Genome scans for hypertension

Published on February 4, 2014   49 min

Other Talks in the Series: Genetics of Cardiovascular Disease

Hello. My name is Patricia Munroe, and I'm the Professor of Molecular Medicine at Barts and The London School of Medicine and Dentistry at Queen Mary University of London in the United Kingdom. My research interest is finding the genes for hypertension, subsequently determining the function of these genes, and then exploring their potential as new therapeutic targets for cardiovascular disease.
In this lecture, I'm going to describe what hypertension is and why it's important for us to study, then leading onto the strategies for finding genes for hypertension. And these are primarily focused on using linkage analysis and genome-wide association studies. I will then describe some of the primary results from the genome scans, leading to short descriptions of some of the new candidate genes and pathways, and then finishing with an overview of ongoing work in the area.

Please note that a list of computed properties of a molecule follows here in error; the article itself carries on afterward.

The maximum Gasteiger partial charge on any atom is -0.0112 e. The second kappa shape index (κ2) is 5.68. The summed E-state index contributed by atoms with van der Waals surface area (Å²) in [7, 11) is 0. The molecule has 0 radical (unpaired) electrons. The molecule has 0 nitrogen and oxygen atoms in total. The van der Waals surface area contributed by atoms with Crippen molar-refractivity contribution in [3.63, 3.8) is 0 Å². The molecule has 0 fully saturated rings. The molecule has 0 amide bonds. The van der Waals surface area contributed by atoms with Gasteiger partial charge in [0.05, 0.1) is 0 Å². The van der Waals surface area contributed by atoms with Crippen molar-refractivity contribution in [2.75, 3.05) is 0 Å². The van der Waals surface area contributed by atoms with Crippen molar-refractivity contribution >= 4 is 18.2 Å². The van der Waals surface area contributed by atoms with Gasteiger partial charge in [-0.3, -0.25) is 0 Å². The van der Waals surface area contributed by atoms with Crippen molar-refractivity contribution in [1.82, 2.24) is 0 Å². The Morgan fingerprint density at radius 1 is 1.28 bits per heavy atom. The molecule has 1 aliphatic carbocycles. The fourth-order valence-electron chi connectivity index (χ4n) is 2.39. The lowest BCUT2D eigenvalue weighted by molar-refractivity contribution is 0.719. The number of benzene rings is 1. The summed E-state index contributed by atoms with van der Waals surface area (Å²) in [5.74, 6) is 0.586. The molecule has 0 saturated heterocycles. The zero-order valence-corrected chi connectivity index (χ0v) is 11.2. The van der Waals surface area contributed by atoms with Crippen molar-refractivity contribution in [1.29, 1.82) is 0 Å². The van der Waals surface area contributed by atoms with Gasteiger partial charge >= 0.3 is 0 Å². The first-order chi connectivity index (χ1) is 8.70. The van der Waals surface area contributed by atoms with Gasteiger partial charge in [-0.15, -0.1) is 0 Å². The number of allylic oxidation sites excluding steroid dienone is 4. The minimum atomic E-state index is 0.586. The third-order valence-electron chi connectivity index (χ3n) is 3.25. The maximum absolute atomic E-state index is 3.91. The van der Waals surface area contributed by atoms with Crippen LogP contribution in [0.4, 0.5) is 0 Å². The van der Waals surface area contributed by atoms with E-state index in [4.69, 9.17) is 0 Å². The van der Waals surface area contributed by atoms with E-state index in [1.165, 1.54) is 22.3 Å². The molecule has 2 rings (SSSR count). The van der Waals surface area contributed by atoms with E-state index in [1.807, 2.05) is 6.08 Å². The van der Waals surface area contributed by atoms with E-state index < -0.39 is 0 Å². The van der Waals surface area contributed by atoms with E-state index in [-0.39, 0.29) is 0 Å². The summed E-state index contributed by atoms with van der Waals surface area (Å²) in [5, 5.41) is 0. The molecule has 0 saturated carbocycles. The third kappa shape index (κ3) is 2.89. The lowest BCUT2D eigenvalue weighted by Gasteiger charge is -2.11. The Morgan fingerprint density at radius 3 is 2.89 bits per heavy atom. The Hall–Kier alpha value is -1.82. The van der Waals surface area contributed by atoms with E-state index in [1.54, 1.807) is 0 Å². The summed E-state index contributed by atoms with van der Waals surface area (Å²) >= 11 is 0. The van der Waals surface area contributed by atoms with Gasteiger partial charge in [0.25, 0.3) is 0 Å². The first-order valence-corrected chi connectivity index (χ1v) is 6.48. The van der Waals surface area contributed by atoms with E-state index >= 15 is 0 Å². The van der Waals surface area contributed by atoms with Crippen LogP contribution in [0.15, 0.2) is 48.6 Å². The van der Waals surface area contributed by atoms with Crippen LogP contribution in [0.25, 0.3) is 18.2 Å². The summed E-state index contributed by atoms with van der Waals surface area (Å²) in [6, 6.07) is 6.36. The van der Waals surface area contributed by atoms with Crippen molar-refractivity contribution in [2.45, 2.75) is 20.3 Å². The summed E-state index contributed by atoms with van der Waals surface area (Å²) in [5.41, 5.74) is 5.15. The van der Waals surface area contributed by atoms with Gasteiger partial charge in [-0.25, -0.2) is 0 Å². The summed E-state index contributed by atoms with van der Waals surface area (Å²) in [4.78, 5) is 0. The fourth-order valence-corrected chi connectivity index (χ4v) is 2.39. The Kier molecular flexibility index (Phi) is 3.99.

So the World Health Organization and International Societies define hypertension or high blood pressure as a blood pressure recording of greater than or equal to 140 over 90 millimeters of mercury. So measure analysis of over a million individuals from prospective studies have indicated that increasing levels of blood pressure lead to increases in the risk of cardiovascular disease, for example, the rate of heart attack, stroke, and renal disease. And hypertension is common. It affects over a billion people worldwide. And a couple of years ago, the World Health Organization showed that hypertension causes 4 and 1/2% of the global disease burden. Gene discovery is seen as an important root for finding out about blood pressure mechanisms. And also, it has the potential for identifying new therapeutic targets.